Patients With Special Health Needs

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Our state prison system has implemented a chronic care clinic program. What chronic conditions should we include in our program?

 

The information you seek is found in standards G-01 Chronic Disease Services and G-02 Patients With Special Health Needs. From NCCHC’s standpoint, any health condition that is considered chronic or that requires multidisciplinary care also requires that an individual treatment plan be developed for regular, ongoing care. Examples of such conditions are listed in G-02. Standard G-01 specifies nine conditions for which the facility is expected to follow national clinical guidelines in treating these diseases. These nine are a first step. The eventual goal is for providers to follow clinical protocols for all chronic conditions.

To find national clinical guidelines, visit www.ncchc.org/federal-clinical-guidelines. Here, links will direct you to various guidelines current in community care, such as those from the Centers for Disease Control and Prevention and the Department of Veterans Affairs, as well as guidelines from the Federal Bureau of Prisons.

— From CorrectCare Volume 31, Issue 3, Summer 2017

 
 

Custody staff often seek medical clearance before using pepper spray on an inmate. Does this act of clearance, giving the “yea or nay,” qualify as partaking in a disciplinary proceeding? Does such an act undermine the intent of the forensic information standard? One can argue that if health staff did not participate, it would cause more harm than good (because those with contraindications would be sprayed). However, reasonable people could conclude that any participation undermines the credibility of health professionals.

The answer relates to standards A-08 Communication on Special Needs Patients and I-03 Forensic Information. The responsible physician decides how health services will respond. Usually the physician is the staff member to determine what would prohibit an inmate from being sprayed because of possible negative consequences. The determination may be done at the time of the incident, or it may be done routinely as part of the initial health assessment, with a notation in the same place in each health chart. The wording of the “clearance” should be simply that there is or is not any health contraindication to the use of pepper spray for the inmate. The physician is not giving an order for the spray nor saying that it is OK to use it.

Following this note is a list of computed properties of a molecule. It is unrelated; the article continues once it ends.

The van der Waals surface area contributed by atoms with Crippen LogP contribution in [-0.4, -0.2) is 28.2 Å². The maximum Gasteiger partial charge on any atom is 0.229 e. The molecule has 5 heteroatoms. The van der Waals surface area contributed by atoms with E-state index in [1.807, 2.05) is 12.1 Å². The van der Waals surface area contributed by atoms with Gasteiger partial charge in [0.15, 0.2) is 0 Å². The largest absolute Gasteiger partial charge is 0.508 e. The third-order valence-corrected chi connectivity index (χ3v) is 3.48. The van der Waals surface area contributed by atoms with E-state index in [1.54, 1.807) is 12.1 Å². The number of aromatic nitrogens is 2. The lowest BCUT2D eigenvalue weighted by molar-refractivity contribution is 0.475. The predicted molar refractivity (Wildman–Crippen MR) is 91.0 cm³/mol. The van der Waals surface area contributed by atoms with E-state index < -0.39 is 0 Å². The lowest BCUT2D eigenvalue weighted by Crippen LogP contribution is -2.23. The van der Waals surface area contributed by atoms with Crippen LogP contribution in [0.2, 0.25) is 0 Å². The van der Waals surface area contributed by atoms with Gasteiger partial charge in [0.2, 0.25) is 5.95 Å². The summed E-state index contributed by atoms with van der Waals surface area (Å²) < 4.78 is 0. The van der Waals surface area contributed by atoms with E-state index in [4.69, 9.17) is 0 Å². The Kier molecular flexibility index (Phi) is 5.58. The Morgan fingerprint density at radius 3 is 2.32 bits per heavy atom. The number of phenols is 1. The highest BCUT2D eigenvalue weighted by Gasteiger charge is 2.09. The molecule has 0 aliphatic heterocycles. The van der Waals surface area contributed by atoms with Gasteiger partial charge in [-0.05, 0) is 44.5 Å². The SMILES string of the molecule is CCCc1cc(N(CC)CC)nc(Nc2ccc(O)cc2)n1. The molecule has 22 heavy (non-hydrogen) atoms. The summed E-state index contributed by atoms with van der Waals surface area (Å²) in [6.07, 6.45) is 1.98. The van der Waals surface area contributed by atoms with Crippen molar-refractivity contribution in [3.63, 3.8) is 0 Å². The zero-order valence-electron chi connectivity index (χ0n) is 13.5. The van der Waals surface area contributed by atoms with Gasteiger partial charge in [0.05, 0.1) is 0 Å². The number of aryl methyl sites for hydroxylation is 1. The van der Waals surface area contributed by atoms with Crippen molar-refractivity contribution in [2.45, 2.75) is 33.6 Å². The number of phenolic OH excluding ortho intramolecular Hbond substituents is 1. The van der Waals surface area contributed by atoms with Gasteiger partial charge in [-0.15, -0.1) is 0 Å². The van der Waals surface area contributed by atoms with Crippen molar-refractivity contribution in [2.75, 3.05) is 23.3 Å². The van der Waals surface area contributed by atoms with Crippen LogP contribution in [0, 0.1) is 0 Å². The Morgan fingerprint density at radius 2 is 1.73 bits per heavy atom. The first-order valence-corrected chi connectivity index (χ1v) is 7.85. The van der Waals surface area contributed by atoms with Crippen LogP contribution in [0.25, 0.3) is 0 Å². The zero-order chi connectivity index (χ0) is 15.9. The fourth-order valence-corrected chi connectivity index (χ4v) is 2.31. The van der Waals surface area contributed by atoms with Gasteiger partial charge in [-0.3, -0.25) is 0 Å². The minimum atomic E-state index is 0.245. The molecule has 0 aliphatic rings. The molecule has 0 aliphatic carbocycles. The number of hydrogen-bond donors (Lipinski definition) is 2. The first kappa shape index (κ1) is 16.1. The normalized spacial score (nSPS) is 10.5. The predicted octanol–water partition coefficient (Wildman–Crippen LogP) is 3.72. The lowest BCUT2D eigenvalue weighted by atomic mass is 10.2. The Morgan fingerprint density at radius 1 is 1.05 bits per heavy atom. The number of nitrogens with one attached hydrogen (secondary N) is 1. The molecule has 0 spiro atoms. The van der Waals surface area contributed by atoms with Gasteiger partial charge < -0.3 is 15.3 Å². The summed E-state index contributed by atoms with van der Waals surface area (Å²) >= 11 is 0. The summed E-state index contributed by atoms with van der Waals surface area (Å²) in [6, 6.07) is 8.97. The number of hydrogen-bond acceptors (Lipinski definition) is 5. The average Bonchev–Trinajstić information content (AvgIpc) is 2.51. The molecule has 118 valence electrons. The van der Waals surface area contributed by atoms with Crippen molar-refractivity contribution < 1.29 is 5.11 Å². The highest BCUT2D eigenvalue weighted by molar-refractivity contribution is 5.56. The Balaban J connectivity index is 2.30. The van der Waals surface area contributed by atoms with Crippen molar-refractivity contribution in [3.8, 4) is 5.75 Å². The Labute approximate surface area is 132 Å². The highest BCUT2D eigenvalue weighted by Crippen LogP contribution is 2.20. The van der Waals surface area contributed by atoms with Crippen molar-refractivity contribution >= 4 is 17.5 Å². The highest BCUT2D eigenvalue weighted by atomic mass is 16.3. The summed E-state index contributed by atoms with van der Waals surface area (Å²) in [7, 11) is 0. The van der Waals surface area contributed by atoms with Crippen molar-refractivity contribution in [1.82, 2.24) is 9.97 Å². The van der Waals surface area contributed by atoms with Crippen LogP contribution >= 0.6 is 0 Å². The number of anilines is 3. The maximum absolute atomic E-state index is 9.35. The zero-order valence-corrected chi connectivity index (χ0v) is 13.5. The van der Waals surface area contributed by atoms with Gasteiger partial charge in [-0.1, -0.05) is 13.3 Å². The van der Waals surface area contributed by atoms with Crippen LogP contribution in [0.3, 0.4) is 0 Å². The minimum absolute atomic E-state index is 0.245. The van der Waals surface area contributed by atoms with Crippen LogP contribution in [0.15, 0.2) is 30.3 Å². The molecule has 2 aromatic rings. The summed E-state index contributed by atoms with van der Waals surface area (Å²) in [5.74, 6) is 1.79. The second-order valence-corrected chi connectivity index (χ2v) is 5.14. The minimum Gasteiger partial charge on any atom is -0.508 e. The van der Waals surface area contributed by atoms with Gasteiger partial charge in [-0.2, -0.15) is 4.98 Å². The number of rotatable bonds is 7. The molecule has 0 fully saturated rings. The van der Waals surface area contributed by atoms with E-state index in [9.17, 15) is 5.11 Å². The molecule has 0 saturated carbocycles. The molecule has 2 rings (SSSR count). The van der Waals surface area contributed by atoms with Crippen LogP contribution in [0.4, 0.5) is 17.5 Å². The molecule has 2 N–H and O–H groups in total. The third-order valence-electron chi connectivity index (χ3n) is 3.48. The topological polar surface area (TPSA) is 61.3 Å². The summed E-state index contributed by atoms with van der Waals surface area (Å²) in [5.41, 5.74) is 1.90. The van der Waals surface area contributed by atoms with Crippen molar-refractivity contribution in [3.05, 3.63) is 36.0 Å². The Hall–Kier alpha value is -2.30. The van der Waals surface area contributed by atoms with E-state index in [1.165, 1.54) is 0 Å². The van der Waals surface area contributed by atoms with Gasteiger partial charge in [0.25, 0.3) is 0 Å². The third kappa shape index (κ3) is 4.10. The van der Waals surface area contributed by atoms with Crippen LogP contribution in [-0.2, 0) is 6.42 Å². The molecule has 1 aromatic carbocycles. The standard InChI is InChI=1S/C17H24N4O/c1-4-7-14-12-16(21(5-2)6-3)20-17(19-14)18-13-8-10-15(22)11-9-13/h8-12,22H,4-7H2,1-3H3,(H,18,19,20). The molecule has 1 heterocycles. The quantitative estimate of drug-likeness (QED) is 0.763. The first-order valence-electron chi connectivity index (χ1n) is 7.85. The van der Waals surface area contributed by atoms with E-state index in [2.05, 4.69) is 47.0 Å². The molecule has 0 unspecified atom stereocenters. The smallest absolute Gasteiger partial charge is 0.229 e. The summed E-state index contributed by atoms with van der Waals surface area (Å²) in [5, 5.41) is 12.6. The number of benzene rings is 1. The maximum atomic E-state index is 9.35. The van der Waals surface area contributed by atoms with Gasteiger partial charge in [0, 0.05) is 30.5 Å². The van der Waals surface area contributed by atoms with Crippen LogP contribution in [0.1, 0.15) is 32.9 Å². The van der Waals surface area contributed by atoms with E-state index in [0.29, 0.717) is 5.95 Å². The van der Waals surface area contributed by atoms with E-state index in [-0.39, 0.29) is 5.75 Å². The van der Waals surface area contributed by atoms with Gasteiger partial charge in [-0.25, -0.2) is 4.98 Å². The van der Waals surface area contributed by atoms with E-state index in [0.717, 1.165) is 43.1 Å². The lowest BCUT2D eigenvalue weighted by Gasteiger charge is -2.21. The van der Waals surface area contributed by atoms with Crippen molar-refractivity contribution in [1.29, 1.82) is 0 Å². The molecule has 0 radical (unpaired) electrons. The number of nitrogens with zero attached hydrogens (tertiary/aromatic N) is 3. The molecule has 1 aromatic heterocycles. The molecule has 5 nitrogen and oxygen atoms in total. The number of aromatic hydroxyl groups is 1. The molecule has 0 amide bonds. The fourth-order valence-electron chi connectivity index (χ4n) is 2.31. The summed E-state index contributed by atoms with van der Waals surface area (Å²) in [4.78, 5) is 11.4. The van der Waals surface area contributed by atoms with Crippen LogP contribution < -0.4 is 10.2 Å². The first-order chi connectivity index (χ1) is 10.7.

All health and custody staff should be able to reference a written protocol as to any health intervention required after the spray is used. Any inmates who do receive pepper spray are taken to medical staff for appropriate interventions.

You imply that health staff may not participate in disciplinary proceedings. Actually, health staff may consult in disciplinary hearings or decisions provided that they do not make the decision. In such cases, health staff, including mental health staff, should indicate whether any health or mental health condition may have contributed to the behavior in question. Health staff also may alert custody to the potential negative effects on the inmate of the proposed disciplinary action, and to help find appropriate alternate measures if the disciplinary action is contraindicated.
— From CorrectCare Volume 21, Issue 4, Fall 2007

 
 

We want to revise our health services staffing plan to improve efficiency. Our ADP is roughly 4,000. The jail standards give general guidance on how many hours our physicians must be on site, but how do we factor in time spent by physician assistants and by specialists?